Mallorca Yacht Charters
As the largest of the Balearic Islands, Mallorca is known for its world-renowned, golden beaches, 310 miles of mountainous coastline, countless olive and almond groves, unbeatable sunsets, delicious local fare, welcoming inhabitants and yacht-filled harbors. With its rich culture, Mallorca is the perfect destination for luxury yacht charters.
When visiting this whimsical island, make sure you save time to visit its city center, Palma. The city is home to plentiful must-see sites, museums, gourmet eateries, high-end spas, and some impressive examples of Gothic architecture.
Yet, the whole island offers a playground for yacht charter guests. Surrounded by the turquoise-blue Mediterranean Sea, Mallorca is an island steeped in history, with a rich artisan and cultural scene, theme parks for the entire family, exquisite shopping, and natural wonders to explore. Mallorca yacht charters offer endless possibilities.
Mallorca Yachting: When to Go
Mallorca has a decidedly Mediterranean climate – hot, dry summers and mild, sometimes rainy winters. Like most of the Mediterranean, summer is peak chartering season.
- When to Go: July and August offer the best weather for yacht charters. May and September, though, offer slightly cooler temperatures (some of the best in Spain).
- What to Expect: Mallorca’s summers are ideal with incredible weather and plenty of sun. Temperatures in July and August can push into the mid- to high-80s. In May and September, temperatures are milder, hovering around the mid- to high-70s.
- Water Conditions: In summer, the waters around Mallorca are calm, with small 2- to 3-foot waves, and they’re bathtub warm. Water temperatures peak at about 85 degrees in August.
Mallorca Guide: What to See and Do
Mallorca is best explored by sea. Its 300 miles of coastline hide ancient villages and quiet, pristine beaches around every corner, and with wonderful spas, restaurants and shopping in every port of call, Mallorca delivers the best in Mediterranean yachting.
What are Mallorca’s can’t-miss attractions? From world-class museums, to ancient ruins, and a bustling nightlife, Mallorca offers plenty of unique adventures during your luxury boat charter vacation.
Son Fornes Archaeological Museum
Housed in an 18th century flour mill near Montuiri, the Son Fornes museum provides a glimpse into how Mallorcans lived in prehistoric times. The museum is actually the dig site of Son Fornes, where a 1988 excavation revealed the area’s roots.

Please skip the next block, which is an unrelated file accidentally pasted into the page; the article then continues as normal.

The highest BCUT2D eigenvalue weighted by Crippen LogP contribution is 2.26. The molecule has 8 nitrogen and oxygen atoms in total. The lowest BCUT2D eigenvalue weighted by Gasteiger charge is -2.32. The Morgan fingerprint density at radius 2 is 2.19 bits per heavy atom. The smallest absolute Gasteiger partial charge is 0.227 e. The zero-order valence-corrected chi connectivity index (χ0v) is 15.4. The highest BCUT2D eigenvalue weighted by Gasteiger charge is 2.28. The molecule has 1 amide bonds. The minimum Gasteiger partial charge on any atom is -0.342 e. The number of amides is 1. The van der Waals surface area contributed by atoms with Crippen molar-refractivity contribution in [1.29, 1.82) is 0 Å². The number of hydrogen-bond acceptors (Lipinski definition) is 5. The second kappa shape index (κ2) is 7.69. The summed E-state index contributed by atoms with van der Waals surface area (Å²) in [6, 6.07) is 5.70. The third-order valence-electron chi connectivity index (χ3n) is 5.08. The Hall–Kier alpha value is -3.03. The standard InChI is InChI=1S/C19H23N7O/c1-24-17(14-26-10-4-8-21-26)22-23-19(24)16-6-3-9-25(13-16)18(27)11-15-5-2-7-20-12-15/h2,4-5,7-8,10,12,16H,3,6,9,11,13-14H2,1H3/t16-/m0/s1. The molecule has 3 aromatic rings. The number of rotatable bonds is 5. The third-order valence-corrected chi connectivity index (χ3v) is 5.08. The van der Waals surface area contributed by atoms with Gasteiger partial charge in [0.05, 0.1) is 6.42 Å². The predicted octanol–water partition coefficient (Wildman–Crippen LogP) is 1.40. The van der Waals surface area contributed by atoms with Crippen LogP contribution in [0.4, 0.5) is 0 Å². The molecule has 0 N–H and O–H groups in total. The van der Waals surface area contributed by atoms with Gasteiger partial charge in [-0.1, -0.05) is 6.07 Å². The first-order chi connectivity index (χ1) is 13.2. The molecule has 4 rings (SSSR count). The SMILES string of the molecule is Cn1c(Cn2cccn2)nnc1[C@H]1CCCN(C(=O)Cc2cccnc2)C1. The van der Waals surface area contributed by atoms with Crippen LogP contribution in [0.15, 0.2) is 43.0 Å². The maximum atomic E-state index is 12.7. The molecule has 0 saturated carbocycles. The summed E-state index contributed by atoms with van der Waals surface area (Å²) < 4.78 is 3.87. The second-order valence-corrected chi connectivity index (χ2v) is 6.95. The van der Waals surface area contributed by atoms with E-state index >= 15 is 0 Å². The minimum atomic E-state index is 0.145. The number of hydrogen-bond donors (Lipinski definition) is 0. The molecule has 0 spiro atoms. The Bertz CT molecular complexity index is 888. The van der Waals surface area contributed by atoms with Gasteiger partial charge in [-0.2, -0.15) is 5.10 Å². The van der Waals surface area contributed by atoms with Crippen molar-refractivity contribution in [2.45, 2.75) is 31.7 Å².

Mondrago Natural Park
Located in the south near Santanyí, this park is renowned for its white sand beaches that abut the turquoise sea. Stunning cliffs meet crystal clear waters, and migratory birds congregate in the wetlands. It’s a great spot for sunning, swimming, kayaking or relaxing discovery walks.
Serra de Tramuntana
Mallorca’s Serra de Tranmuntana mountains are stunning and form a spine that runs the length of the island. The best way to see the mountains: Via a hired luxury vehicle. For decades, Mallorca vacationers have hired luxury two-seaters and sprinted through the mountain range, a UNESCO World Heritage Site. With stunning views, wineries and cafes along the route, and wide-open country roads to explore, the mountains offer a reprieve from the city.
Soak Up the Sun
Mallorca offers some of the best beaches in Spain – if not the Mediterranean. In fact, there are more than 250 white-sand beaches along the coast, offering charterers plenty of unique places to relax, enjoy a refreshing cocktail and work on their tans. Santa Ponsa, in the southwest, is a favorite. With its vibrant prominent and adjacent pine forest, Santa Ponsa is the perfect setting for an afternoon on the beach. (And if you go, be sure to check out the nearby Dragonera island.)
Mallorca’s ideal weather makes this one of the Mediterranean’s golf meccas. Luxury courses dot the island, offering serious and scratch golfers alike, an opportunity to play a round or two. Try Son Vida, near Palma. The course offers incredible views of the Cathedral de Palma. And Real Bendinat Golf is a stunning course, situated near the Bendinat Castle.
Spain, of course, produces some of the best wines in all of Europe. And that’s true in Mallorca. With more than 70 cellars, or bodegas, the island’s historic wine industry is an oenophile’s dream. If you’re going for the wine, schedule your boat rental in May, during the island’s annual Wine Days Mallorca festival. The festival features the best of the best in Spanish wine-making.
Es Baluard Museum
Palma’s Es Baluard is one of the island’s most well-known art museums. Featuring vibrant collections of modern art, the museum is a must-visit attraction for art lovers. The museum – which opened in 2004 – features the work of some of the world’s most important contemporary artists (and the views of the Bay of Palma are magnificent, as well).
Dance the Night Away
Mallorca – and its neighbor Ibiza – have a reputation for their lively nightclubs. And if dancing is your aim, there’s plenty of places to let your hair down on the island. The artsy Santa Catalina district offers some of the best nightlife on the island, as well as the nearby Paseo Maritimo neighborhood.